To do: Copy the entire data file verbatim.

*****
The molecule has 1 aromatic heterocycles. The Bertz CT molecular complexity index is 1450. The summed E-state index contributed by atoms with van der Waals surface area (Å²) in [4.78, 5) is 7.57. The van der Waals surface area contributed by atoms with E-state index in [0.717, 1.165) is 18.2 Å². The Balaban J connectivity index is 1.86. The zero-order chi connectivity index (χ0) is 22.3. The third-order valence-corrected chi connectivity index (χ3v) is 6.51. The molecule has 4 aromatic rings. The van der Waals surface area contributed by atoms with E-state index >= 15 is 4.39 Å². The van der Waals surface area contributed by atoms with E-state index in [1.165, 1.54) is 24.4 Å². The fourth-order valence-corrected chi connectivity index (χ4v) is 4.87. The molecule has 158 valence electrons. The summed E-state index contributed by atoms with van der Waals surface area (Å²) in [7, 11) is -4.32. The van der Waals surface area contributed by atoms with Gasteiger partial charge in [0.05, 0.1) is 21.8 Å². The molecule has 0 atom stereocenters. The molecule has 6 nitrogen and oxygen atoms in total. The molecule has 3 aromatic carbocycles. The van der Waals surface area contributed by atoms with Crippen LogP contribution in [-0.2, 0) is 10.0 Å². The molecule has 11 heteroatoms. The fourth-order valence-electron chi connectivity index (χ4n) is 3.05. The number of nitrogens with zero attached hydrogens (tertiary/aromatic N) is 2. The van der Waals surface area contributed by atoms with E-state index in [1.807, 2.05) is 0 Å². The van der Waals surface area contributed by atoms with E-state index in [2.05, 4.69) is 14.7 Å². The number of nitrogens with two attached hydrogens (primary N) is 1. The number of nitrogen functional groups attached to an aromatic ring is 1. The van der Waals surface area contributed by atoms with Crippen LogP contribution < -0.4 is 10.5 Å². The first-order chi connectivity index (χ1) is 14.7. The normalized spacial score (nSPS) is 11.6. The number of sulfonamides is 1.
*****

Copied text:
The molecule has 1 aromatic heterocycles. The Bertz CT molecular complexity index is 1450. The summed E-state index contributed by atoms with van der Waals surface area (Å²) in [4.78, 5) is 7.57. The van der Waals surface area contributed by atoms with E-state index in [0.717, 1.165) is 18.2 Å². The Balaban J connectivity index is 1.86. The zero-order chi connectivity index (χ0) is 22.3. The third-order valence-corrected chi connectivity index (χ3v) is 6.51. The molecule has 4 aromatic rings. The van der Waals surface area contributed by atoms with E-state index >= 15 is 4.39 Å². The van der Waals surface area contributed by atoms with E-state index in [1.165, 1.54) is 24.4 Å². The fourth-order valence-corrected chi connectivity index (χ4v) is 4.87. The molecule has 158 valence electrons. The summed E-state index contributed by atoms with van der Waals surface area (Å²) in [7, 11) is -4.32. The van der Waals surface area contributed by atoms with Gasteiger partial charge in [0.05, 0.1) is 21.8 Å². The molecule has 0 atom stereocenters. The molecule has 6 nitrogen and oxygen atoms in total. The molecule has 3 aromatic carbocycles. The van der Waals surface area contributed by atoms with Crippen LogP contribution in [-0.2, 0) is 10.0 Å². The molecule has 11 heteroatoms. The fourth-order valence-electron chi connectivity index (χ4n) is 3.05. The number of nitrogens with zero attached hydrogens (tertiary/aromatic N) is 2. The van der Waals surface area contributed by atoms with E-state index in [1.807, 2.05) is 0 Å². The van der Waals surface area contributed by atoms with E-state index in [2.05, 4.69) is 14.7 Å². The number of nitrogens with two attached hydrogens (primary N) is 1. The number of nitrogen functional groups attached to an aromatic ring is 1. The van der Waals surface area contributed by atoms with Crippen LogP contribution < -0.4 is 10.5 Å². The first-order chi connectivity index (χ1) is 14.7. The normalized spacial score (nSPS) is 11.6. The number of sulfonamides is 1.